how Title 17 provides a termination right to authors (and other persons 
specified by statute) when the grant was made prior to 1978 and the 
work was created on or after January 1, 1978. For purposes of 
illustration, please note the following examples:

    Example 1: A composer signed an agreement with a music publisher 
in 1977 transferring the copyrights to future musical compositions 
pursuant to a negotiated fee schedule. She created numerous 
compositions under the agreement between 1978 and 1983, some of 
which were subsequently published by the publisher-transferee. 
Several of these achieved immediate popular success and have been 
economically viable ever since. The original contract has not been 
amended or superseded.
    Example 2:  A writer signed an agreement with a book publisher 
in 1977 to deliver a work of nonfiction. The work was completed and 
delivered on time in 1979 and was published in 1980. The book's 
initial print run sold out slowly, but because the author's 
subsequent works were critically acclaimed, it was released with an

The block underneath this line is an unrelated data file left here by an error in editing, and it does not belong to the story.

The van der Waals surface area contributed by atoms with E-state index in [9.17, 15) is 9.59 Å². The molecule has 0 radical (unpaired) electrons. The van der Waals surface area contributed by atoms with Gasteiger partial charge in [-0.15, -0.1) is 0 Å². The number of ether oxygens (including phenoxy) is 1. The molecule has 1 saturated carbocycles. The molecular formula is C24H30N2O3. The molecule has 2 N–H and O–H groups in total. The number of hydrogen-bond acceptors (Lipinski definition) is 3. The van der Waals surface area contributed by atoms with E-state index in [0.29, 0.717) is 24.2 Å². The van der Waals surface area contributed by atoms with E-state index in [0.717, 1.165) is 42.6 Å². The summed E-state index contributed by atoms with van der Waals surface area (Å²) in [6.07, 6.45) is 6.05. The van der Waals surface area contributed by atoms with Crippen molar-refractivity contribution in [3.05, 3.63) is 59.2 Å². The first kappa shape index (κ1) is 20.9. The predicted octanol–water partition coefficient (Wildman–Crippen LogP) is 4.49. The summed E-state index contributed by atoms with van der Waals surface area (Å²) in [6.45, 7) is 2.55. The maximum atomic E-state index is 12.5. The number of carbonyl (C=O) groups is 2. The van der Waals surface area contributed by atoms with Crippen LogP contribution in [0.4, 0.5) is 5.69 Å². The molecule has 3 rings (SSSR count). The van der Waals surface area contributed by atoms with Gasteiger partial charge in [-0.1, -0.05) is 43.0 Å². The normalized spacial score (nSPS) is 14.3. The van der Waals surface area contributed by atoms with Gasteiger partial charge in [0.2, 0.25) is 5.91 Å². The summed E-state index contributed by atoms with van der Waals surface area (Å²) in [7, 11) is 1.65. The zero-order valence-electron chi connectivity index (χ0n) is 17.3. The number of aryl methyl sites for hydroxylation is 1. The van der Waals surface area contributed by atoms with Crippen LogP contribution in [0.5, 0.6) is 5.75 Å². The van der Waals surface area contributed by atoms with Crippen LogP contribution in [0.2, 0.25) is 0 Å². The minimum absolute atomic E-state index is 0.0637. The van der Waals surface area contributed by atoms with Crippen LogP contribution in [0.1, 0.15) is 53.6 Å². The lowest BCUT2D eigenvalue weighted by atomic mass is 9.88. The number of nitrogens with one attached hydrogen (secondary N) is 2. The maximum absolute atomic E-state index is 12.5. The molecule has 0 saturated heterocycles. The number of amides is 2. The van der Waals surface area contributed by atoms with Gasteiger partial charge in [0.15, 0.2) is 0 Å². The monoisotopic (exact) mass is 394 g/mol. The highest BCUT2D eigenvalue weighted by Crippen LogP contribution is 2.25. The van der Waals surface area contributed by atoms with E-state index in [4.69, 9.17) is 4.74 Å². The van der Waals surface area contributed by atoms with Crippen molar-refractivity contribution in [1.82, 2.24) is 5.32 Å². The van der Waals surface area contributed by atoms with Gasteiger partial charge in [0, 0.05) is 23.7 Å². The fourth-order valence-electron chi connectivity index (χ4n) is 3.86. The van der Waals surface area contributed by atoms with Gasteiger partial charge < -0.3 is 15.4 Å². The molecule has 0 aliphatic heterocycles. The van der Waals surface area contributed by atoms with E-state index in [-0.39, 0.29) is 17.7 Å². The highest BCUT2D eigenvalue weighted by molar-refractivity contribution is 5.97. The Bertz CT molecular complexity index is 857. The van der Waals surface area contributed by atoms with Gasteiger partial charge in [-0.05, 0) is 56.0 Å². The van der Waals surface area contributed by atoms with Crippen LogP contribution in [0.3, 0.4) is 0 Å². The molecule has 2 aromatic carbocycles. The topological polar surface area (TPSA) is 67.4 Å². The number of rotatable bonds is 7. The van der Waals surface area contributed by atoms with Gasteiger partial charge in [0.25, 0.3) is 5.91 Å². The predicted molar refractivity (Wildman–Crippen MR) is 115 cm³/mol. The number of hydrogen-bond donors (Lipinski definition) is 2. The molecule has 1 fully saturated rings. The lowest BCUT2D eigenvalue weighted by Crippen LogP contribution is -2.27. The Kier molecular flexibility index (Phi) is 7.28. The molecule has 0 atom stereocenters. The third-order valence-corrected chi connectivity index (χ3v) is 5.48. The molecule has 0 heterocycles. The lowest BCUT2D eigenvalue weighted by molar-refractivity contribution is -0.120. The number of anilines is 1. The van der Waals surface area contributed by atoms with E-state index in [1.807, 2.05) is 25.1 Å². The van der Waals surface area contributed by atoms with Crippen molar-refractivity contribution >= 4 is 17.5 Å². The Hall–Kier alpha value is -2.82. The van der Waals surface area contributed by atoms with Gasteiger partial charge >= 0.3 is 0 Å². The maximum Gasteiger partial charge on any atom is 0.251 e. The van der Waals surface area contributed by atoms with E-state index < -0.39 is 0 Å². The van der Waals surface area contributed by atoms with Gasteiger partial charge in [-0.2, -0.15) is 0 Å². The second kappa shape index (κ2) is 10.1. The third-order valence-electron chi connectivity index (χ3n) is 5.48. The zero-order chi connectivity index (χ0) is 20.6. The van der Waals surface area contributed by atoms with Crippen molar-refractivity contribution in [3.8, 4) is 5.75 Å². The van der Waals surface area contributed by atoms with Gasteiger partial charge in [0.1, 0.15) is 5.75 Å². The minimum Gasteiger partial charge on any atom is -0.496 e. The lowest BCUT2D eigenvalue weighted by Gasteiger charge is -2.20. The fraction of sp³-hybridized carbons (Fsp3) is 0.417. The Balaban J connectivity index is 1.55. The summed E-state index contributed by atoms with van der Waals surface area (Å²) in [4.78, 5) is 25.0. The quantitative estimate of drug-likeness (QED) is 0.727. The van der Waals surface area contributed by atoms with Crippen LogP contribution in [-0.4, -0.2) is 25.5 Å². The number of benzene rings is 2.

updated cover last year and is now a best seller. The rights 
remained with the publisher all along and the original royalty 
structure continues to apply.

Questions

    In order to better understand the application of sections 304(c), 
304(d) and 203 to the grants of transfers and licenses discussed above, 
the Copyright Office seeks comments as follows:
    A. Experience. Please describe any experience you have in 
exercising or negotiating termination rights for pre-1978 grants of 
transfers or licenses for works that were created on or after January 
1, 1978.
    B. Interpretation. Are the grants of transfers or licenses 
discussed above terminable under Title 17 as currently codified? If so, 
under which provision? What is the basis for your determination? Are 
there state or federal laws other than copyright that are relevant? Is 
delivery of the work by the grantor to the grantee relevant to the 
question of termination? Is publication relevant?
    C. Recommendations. Do you have any recommendations with respect to 
the grants of transfers or licenses illustrated above?
    D. Other Issues. Are there other issues with respect to the 
application or exercise of termination provisions that you would like 
to bring to our attention for future consideration?

    Dated: March 24, 2010.
Marybeth Peters,
Register of Copyrights, U.S. Copyright Office.
[FR Doc. 2010-6936 Filed 3-26-10; 8:45 am]
BILLING CODE 1410-30-P